The International Marine Conservation Congress (IMCC, organized by the Marine Section of the Society for Conservation Biology) will take place 20-24 May 2009 at George Mason University. This is an interdisciplinary meeting that will engage natural and social scientists, managers, policy-makers, and the public. The goal of the IMCC is to put conservation science into practice through public and media outreach and the development concrete products (e.g., policy briefs, blue ribbon position papers) that will be used to drive policy change and implementation. Major themes that will be addressed include: Global Climate Change, the Land-Sea Interface, Ecosystem-based Management, and Poverty and Globalization. Proposals for oral presentations, speed presentations, and posters will be accepted from September 1st through October 15th, 2008.  Details for submittal can be found at the conference website, http://www.conbio.org/IMCC

- Conference, Call for Abstracts: 2009 Georgia Water Resources Conference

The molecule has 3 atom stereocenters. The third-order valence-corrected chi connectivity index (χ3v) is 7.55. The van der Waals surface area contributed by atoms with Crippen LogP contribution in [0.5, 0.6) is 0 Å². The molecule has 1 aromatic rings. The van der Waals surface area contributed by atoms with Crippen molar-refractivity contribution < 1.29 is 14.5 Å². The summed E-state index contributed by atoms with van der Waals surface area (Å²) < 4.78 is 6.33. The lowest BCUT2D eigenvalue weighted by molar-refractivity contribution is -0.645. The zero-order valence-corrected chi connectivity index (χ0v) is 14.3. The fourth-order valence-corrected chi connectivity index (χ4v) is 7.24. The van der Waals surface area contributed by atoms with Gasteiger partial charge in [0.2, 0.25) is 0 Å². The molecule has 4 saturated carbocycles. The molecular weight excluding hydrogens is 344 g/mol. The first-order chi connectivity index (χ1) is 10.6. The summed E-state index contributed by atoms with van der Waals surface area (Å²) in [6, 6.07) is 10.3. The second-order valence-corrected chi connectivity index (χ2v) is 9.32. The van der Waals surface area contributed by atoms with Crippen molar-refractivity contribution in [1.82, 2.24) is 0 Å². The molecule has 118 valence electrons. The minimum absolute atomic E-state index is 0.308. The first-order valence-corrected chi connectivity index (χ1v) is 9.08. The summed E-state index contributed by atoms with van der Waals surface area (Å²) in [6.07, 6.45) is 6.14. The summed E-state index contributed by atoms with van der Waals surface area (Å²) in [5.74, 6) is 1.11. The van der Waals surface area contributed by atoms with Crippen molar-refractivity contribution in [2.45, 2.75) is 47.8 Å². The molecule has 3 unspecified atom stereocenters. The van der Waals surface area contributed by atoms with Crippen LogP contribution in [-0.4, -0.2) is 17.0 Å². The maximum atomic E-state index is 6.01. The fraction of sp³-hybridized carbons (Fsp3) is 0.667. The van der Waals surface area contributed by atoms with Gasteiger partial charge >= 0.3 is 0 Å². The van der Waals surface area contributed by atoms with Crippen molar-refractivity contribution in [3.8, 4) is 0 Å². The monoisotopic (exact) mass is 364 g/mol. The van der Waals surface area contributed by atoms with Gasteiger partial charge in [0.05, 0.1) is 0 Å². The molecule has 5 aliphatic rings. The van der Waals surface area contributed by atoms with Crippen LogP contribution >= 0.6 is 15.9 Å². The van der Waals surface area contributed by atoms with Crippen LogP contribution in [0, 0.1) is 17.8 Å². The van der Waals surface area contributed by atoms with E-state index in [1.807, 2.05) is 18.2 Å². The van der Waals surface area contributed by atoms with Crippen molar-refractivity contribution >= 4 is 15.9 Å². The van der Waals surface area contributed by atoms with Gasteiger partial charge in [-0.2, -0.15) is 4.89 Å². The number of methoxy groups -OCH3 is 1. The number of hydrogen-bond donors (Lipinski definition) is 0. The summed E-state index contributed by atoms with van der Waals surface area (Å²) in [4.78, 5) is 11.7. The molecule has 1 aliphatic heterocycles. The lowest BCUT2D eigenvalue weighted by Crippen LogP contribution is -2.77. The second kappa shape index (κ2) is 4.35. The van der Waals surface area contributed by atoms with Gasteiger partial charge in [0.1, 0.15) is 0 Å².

The Georgia Water Resources Conference has been held biennially since 1989, as a forum for discussing water quantity and quality issues in Georgia. The last conference (2007) was made possible by the efforts of over 60 session moderators, 250 speakers, 400 manuscript reviewers, and 40 students who helped with the sessions during the conference, as well as the conference steering committee and 20+ program committee members. The next conference will be held April 27-29, 2009 at the Center for Continuing Education, University of Athens, Georgia. Draft manuscripts are due November 22nd. Check out the website, and view the brochure.

 

- Funding Opportunity: Opportunities for Promoting Understanding through Synthesis, NSF